“In January 2021, I went for my yearly mammo and they found a suspicious area that needed to be biopsied. The biopsy showed DCIS and another area of suspicious pre-cancer cells. By February, I was meeting with my oncologist and surgeon. I had an MRI to show the breast area better so that they could determine lumpectomy vs. mastectomy. I had to wait until May 4 to have my surgery; the doctors were so overbooked with COVID cases.”
“My first surgery, a lumpectomy with sentinel node dissection, was scheduled for April 27 but was pushed to May 4 due to my doctor and the imaging place going back and forth over wire loc placement.
My doctor switched back and forth from the scheduled lumpectomy to mastectomy. So for four days, I thought May 4 would be a mastectomy with DIEP reconstruction. When my doctor called me and said, ‘I think I can get it all without having to do a mastectomy,’ I WAS RELIEVED!!
“On May 4, I had the lumpectomy. They removed the DCIS area and the suspicious pre-cancerous areas. They performed the sentinel node dissection and removed an axillary lymph node as well.
“When the pathology came back three weeks later, the cancer was determined to be HER2 positive, ER PR negative. I was devastated. The doctors did not expect these findings. Stage 0 to Stage 1. The cancer had not spread to my lymph nodes (some good news).
“My oncologist set out a plan for my treatments: 12 weeks of Taxol/Herceptin, 21 treatments of radiation, and continued Herceptin every three weeks until June 2022.
“I began chemo on June 22, 2021, and completed my 12 weeks on Tuesday, September 7. I am going for CT simulation, and then I will begin radiation. The toughest part has been the hair loss, I have a bit still hanging on, but I look quite a fright without a hat on. I can’t bring myself to shave it all off yet.
“The trip has been long so far, and I’m not there yet, but I’m pushing through. I have an amazing support system of family and friends, and my husband (my biggest supporter).
I loved the uniqueness of the set, it’s so pretty, and it goes with everything!
“I found out about your organization through Instagram. I sent away for my own set, myself. I loved the uniqueness of the set, it’s so pretty, and it goes with everything! The headscarf and the hat were perfect, as blue is my absolute favorite color. The bracelet is so ‘me” also; I love silver jewelry.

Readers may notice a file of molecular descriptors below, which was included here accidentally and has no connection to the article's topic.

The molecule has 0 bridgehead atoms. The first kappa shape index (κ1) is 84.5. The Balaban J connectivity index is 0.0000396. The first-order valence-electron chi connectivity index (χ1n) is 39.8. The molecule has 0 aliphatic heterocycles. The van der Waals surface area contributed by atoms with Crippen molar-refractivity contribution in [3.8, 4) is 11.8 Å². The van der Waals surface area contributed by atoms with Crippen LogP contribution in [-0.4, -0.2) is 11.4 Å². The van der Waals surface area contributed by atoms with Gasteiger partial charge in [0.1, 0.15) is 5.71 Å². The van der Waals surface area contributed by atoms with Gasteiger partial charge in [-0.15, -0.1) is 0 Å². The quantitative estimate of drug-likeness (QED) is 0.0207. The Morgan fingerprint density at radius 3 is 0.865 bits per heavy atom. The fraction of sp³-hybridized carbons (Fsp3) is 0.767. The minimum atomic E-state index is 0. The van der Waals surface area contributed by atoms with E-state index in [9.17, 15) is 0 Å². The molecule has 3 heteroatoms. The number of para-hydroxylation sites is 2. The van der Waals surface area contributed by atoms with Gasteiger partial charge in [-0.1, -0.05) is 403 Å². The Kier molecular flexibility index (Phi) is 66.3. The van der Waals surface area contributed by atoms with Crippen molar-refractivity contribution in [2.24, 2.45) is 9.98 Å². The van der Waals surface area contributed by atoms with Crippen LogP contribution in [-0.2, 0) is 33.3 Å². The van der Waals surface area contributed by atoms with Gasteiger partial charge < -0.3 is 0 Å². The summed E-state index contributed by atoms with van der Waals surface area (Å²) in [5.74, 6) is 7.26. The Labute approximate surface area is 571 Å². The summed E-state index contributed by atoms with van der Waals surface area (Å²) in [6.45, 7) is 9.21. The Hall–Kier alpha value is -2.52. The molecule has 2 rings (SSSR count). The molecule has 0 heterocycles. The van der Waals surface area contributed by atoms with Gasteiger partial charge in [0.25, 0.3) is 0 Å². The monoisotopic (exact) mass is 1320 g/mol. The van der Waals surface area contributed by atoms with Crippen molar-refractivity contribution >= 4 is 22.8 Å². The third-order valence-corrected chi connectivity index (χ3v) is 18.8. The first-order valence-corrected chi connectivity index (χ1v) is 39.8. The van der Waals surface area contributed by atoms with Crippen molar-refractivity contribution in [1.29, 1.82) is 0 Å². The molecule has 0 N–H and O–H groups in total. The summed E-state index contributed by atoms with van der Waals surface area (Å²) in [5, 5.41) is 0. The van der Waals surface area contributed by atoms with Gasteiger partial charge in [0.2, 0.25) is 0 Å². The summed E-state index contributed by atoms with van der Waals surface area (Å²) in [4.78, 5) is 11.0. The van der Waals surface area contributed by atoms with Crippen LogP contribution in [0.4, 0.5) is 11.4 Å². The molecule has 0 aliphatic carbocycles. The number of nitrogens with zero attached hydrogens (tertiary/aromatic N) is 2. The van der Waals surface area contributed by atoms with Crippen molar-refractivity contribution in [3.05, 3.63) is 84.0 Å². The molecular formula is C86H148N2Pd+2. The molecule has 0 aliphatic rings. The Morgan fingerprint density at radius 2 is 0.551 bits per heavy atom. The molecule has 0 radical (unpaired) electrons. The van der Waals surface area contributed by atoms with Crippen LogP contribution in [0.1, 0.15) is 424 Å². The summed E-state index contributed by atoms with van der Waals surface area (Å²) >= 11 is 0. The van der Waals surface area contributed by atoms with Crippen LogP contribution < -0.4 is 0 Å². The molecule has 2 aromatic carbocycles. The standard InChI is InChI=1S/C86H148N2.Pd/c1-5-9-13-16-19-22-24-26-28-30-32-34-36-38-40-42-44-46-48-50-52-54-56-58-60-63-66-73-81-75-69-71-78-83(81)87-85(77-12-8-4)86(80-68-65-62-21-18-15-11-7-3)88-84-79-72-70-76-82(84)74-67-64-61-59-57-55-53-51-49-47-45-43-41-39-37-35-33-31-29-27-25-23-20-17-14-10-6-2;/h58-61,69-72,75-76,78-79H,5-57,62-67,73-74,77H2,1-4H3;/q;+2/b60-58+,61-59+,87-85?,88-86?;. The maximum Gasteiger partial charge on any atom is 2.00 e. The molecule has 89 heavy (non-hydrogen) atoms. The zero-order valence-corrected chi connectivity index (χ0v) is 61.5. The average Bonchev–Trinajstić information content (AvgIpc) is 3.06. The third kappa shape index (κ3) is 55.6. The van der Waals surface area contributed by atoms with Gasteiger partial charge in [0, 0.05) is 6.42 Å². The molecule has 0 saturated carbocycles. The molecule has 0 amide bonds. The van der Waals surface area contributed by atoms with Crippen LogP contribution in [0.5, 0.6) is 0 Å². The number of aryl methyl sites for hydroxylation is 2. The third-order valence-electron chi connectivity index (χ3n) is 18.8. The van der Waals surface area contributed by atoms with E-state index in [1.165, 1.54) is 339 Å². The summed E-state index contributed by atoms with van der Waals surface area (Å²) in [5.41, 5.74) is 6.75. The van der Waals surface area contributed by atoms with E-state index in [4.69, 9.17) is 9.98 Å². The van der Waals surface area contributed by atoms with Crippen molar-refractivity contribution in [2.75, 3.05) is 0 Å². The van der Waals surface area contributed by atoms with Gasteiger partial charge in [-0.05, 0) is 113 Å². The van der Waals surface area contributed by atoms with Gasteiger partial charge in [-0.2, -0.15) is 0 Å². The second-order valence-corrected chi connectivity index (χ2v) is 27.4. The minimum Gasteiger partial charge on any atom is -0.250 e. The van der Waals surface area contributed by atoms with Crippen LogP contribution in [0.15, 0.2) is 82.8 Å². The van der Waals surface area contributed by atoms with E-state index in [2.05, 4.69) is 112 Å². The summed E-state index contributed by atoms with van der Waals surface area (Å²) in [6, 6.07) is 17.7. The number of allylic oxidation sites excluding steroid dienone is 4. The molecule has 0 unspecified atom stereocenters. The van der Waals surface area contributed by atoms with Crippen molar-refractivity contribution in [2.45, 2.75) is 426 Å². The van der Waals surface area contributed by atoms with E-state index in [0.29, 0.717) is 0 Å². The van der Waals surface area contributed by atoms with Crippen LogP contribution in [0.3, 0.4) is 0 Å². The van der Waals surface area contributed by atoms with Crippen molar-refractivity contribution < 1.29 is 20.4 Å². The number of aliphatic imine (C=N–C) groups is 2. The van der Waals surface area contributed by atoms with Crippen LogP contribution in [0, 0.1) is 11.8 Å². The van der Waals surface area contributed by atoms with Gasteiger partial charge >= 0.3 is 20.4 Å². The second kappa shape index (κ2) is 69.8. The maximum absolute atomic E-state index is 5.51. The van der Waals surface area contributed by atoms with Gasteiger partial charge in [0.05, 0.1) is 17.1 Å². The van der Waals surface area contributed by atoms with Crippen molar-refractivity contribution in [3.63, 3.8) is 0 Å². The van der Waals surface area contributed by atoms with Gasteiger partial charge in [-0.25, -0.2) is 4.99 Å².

I put the Strength, Courage, Hope stones in my everyday bag, so I take them everywhere as a reminder.
“I have worn the headscarf and all of the jewelry so far. I put the Strength, Courage, Hope stones in my everyday bag, so I take them everywhere as a reminder. I’m waiting for the cooler weather to wear the hat. It’s been too humid for it so far.
“How can I help another person in my position? What words of encouragement can I say when it’s so raw for me right now? I don’t even quite know what to say to myself at times to keep me going. I’ve struggled a lot, cried a lot, been overwhelmed a lot.
“What really carried me through was my husband and family and friends. Without that support system, I would have curled up in the corner and that would have been the end for me.
“The best advice I can give would be to seek out as much help from others as you can – you would be surprised how much help you need and how very willing most people are to be there for you.
Keep as positive as you can and ask a lot of questions.
“Keep as positive as you can and ask a lot of questions. My doctor was so patient with all of my crazy questions, that is what they are there for though. DO NOT USE WEBMD or GOOGLE. You will drive yourself mad. Use the American Cancer Society website for info, and even then, limit yourself. Ask your doctor questions. He has your info and knows your specific needs and issues, and is your best resource.”